Great question! Our first question is this: You do have a contract, correct? It’s difficult for me to imagine a landlord and property manager engaging on any long-term arrangement like property management without a written contract to refer to, but stranger things have happened.
Assuming you have a contract, then it’s time to make some assessments. Fortunately, there are a number of options short of the nuclear option of terminating the contract early and filing a lawsuit for damages – which should be the last thing you want to do.
First, have you suffered damages as yet because of the landlord’s actions or inactions?
If no, the situation is much easier because you can focus on correcting the issue without having to worry about collecting damages or recompense of any kind.
Second, what is the reason the property manager is not adhering to the agreement?
Most of the time, it’s either a matter of poor communication between the landlord and the management representative, or poor communication between the property management company and the poor employee trying to hold things together.
90 percent of the time, a good meeting with the contract in front of both of you can resolve the issue. It might be of use to work on your relationship with your property manager; learn more in another Ask a Pro question: Q: How can I strengthen my relationship with my property manager?
Is the contract realistic?
In some cases, you may need to reassess the contract itself, and make some changes to how things are done. You may be asking for metrics or reporting that are inappropriate, or impossible to get. Or you may be under-resourcing the manager for repairs, maintenance and other services that you expect but aren’t paying enough for.
Are you paying for the services you are asking for?
Yes, you could be a hard-*** about insisting that the services be provided according to the agreement. But that could lead to the manager just half-stepping the engagement until the end of the term, at which time you could be fired. Yes, property management firms occasionally fire cheap or problem clients, just as surely as landlords fire cheap or problem landlords.
The best thing to do is to ensure the management agreement is profitable both for the landlord and the property management firm. Don’t bargain down to the last penny. Leave some money on the table for the manager to succeed with. In the long run, chances are your own experience will be better that way.
If you cannot resolve your differences with your property manager with a meeting, you may want to involve a third party – a mediator or arbitrator. Generally, arbitrator decisions are binding, while mediators simply try to facilitate reaching an agreement. Many property management engagement contracts require the use of an arbitrator, rather than the courts, to settle differences. This can save both parties a lot of time and money, and arbitrators are frequently outstanding.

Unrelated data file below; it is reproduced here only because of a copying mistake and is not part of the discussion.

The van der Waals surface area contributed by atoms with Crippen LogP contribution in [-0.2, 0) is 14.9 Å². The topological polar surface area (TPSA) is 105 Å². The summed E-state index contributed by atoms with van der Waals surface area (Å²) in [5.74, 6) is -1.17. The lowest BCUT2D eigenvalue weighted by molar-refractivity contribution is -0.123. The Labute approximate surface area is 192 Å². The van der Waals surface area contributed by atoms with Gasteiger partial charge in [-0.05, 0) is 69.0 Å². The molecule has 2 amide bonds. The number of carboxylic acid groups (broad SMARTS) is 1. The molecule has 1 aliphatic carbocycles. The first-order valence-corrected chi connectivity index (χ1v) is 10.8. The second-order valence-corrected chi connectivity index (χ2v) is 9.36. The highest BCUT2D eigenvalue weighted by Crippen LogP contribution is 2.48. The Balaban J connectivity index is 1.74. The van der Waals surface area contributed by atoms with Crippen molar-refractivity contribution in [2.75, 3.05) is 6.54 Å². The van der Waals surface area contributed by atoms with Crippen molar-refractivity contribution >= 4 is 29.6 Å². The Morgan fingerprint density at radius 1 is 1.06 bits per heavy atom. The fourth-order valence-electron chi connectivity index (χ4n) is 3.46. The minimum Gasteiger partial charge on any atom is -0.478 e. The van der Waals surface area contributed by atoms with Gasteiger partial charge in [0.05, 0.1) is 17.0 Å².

In South Carolina, you may want to explore ADR, or Alternative Dispute Resolution, detailed here. You can find arbitration and mediation professionals via the South Carolina Academy of Mediators and Arbitrators. Non-South Carolina readers should visit the website for the National Academy of Distinguished Neutrals.
If you are experiencing an issue where your manager is not taking care of the property, take a look at this Ask A Pro question: Q: What can I do if my property manager fails to care for my property? Though the question focuses on arbitration in New Jersey, it provides a good starting point if your situation is similar.
Do You Want Out of the Contract?
If the property manager is operating in breach of contract, that may release you from the obligation to continue the arrangement for the duration of the contract term. However, the breach should be a material breach of some consequence – not a trivial breach of contract that does no damage to any party and can be attributed to an employee mistake, for example, and is easily corrected.
Your contract should provide for what happens if either party wants to terminate the contract early. If you cannot resolve your differences and you have lost faith in the manager’s ability or willingness to effectively honor their agreement with you, then by all means, execute the early termination procedures outlined therein. Remember that that may require some cash outlay from you.
If you have suffered damages, you must go to arbitration if that is a requirement of the contract. Otherwise you have the option of either hiring an arbitrator mutually agreeable to both parties, or pursuing the claim in South Carolina courts. If the damages are less than $7,500, you can go to small claims court, linked above. If you do not prevail, however, you may be on the hook for your managers’ court costs and attorneys’ fees. For more specific information, contact your county courthouse or a licensed attorney in your state.
Writing about personal finance and investments since 1999, Jason Van Steenwyk started as a reporter with Mutual Funds Magazine and served as editor of Investors’ Digest. He now publishes feature articles in many publications including Annuity Selling Guide, Bankrate.com, and more.